Biden is stuck between Iraq and a hard place. But there is a way out.
With foreign policy on the agenda again, Joe Biden’s Iraq War vote could make the difference in a close race.
There were 2.5 times more questions during the 2008 Democrat primary debates than there were in 2004. While that number fell slightly in 2012, that had more to do with Obama’s incumbency that anything else. Despite a trend of growth therefore, Democrats have generally avoided foreign policy questions so far this cycle.
However, we are now three weeks away from the Iowa Caucuses, which is effectively running at a four-way tie. Trump’s approach to a trade deal with China, his occasional holidays to North Korea, and his handling of the unfolding situation in Iran has forced comment from Democrat candidates.
Not for the first time then, Biden’s experience — so often purported as a strength — is being picked apart and used against him. This time, because of his 2002 vote for the Iraq War when Biden was one of the 77 Senators who voted to give George Bush the authority to use force in Iraq. Even though it only took him two years to admit that this was a mistake, that mistake is one of the most explicit mark a candidate can now have against their name. Especially for someone who wants to extol their judgement, steadiness, and foreign policy experience.
What makes matters more difficult for the former Vice President is that he is on his own in the field. Bernie Sanders did not vote to authorise, and even though Elizabeth Warren wasn’t in the Senate at the time, it is a safe to assume she wouldn’t either. Another Democrat rival, Pete Buttigieg, when on to serve in the military so is somewhat immune from that retrospective questioning.
The good news is, Biden has so far done the right thing — admit it was a mistake. But if this becomes more of an issue, he’ll need a more robust response. Especially as voters are looking for even the smallest infringements to separate the candidates. Central to a rebuttal should be the message that while he regrets his decision, it was the Bush administration — or more specifically, his hawkish staff — that commanded over the policy failure. Many of the traits and mistakes present in that Republican administration, are present in this one too. Traits that a Biden administration would not entertain.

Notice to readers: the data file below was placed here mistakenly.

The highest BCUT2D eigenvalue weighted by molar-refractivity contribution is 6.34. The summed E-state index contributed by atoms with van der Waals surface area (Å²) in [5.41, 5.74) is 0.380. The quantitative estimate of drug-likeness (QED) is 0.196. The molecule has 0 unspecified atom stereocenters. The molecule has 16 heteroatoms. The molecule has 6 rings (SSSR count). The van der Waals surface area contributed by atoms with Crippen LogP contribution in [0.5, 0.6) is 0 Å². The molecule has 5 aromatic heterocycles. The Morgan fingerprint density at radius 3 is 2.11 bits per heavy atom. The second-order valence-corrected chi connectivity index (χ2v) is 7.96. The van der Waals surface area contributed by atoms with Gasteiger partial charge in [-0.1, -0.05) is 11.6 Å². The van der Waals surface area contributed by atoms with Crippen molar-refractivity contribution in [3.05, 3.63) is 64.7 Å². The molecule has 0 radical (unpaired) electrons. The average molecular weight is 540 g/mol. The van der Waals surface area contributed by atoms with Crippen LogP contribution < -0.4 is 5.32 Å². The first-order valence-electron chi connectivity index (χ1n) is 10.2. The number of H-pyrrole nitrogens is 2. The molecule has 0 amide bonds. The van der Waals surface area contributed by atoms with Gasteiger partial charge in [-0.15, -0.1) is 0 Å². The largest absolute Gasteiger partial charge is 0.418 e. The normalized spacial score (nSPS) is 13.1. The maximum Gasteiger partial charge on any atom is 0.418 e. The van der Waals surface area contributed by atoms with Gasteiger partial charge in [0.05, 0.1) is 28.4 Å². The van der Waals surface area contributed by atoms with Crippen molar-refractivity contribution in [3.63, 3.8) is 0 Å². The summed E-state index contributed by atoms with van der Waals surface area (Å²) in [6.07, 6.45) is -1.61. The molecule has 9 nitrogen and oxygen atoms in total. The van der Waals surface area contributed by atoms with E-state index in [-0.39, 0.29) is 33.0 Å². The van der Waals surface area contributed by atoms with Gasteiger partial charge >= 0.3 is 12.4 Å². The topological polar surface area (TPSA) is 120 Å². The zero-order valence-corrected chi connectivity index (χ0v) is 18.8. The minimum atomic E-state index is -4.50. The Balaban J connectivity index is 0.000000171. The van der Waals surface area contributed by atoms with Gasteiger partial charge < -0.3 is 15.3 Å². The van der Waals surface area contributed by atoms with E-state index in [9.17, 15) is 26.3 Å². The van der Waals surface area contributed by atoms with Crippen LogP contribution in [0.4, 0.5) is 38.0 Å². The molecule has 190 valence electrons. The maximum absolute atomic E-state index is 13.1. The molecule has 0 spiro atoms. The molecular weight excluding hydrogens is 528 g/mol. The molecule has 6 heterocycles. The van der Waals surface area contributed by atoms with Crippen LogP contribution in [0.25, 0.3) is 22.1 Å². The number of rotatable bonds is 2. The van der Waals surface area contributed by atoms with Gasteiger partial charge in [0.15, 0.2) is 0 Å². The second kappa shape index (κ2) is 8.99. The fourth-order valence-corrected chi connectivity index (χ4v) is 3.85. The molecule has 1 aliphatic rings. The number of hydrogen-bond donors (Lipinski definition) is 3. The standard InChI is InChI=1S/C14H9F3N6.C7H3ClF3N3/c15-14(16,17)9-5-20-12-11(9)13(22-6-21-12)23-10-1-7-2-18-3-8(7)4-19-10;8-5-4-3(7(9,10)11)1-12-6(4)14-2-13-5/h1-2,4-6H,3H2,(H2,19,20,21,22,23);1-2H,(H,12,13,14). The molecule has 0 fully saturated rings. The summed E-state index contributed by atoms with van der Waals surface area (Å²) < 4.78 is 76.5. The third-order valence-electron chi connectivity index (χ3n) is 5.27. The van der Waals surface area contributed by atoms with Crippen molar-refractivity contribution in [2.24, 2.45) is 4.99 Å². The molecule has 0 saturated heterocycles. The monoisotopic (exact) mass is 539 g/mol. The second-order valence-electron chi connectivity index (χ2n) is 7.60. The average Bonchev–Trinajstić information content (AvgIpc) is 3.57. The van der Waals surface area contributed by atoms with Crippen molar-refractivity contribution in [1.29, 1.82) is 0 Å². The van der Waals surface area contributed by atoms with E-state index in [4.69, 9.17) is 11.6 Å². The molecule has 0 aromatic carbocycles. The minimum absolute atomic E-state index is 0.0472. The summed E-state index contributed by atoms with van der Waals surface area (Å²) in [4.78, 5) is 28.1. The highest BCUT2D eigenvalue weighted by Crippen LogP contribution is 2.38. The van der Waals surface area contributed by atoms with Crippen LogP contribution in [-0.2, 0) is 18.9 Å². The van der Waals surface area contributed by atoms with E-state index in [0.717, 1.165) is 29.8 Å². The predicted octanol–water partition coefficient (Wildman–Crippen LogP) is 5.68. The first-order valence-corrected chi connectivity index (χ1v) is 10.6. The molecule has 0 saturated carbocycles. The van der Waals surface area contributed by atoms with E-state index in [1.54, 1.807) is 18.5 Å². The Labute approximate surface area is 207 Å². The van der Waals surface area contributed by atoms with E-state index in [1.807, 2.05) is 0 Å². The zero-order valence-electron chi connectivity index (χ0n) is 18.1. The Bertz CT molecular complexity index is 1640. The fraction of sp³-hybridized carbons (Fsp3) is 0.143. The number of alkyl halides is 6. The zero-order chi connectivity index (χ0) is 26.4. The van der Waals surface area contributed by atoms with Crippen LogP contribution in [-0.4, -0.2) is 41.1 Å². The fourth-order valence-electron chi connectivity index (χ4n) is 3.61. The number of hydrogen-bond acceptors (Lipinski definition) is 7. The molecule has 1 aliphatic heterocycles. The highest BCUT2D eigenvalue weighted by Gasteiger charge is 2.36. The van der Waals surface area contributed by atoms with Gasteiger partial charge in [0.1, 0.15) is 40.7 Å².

Moreover, Biden would benefit from highlighting his foreign policy success too. For example, not only did Biden push for a bipartisan resolution designed to temper Bush’s powers (albeit unsuccessfully), he voted against the first Gulf War, and the subsequent military surge in Iraq too. He also worked with NATO on peacekeeping missions in Bosnia. Most timely of all, he was part of an administration that secured the Iran Deal which Trump has torn up and made Americans less safe.
The challenge remains, however, that Iraq is one of the most talked-about issues this century, and gets far more policy feedback than other, lesser remembered examples of Biden’s decision making.
Thankfully for Biden, I suspect there isn’t a large enough group of voters campaigning against Biden based purely on their anger towards his vote. There may, however, be a sufficiently large group for whom his vote is indicative of wider problem: His poor judgement. Biden’s mental health has been repeatedly questioned on the trail and committing to one of the biggest foreign policy mistakes this century does nothing to alleviate those concerns, not does a less than robust response.
As is so often the case with Biden, there is an easy path out. But it is the way he handles this that can be problematic. Several times he is on record answering questions in a way more becoming of a Trump associate than a Democrat candidate for President, irrespective of the answer’s content. A nastiness or arrogance, maybe; a frustration at the very least. For Biden then, the man who served eight years as Vice President and over a decade on the Senate Foreign Relations Committee, he would prefer it if this just blew over, but it’s worth him having a better response just in case it doesn’t.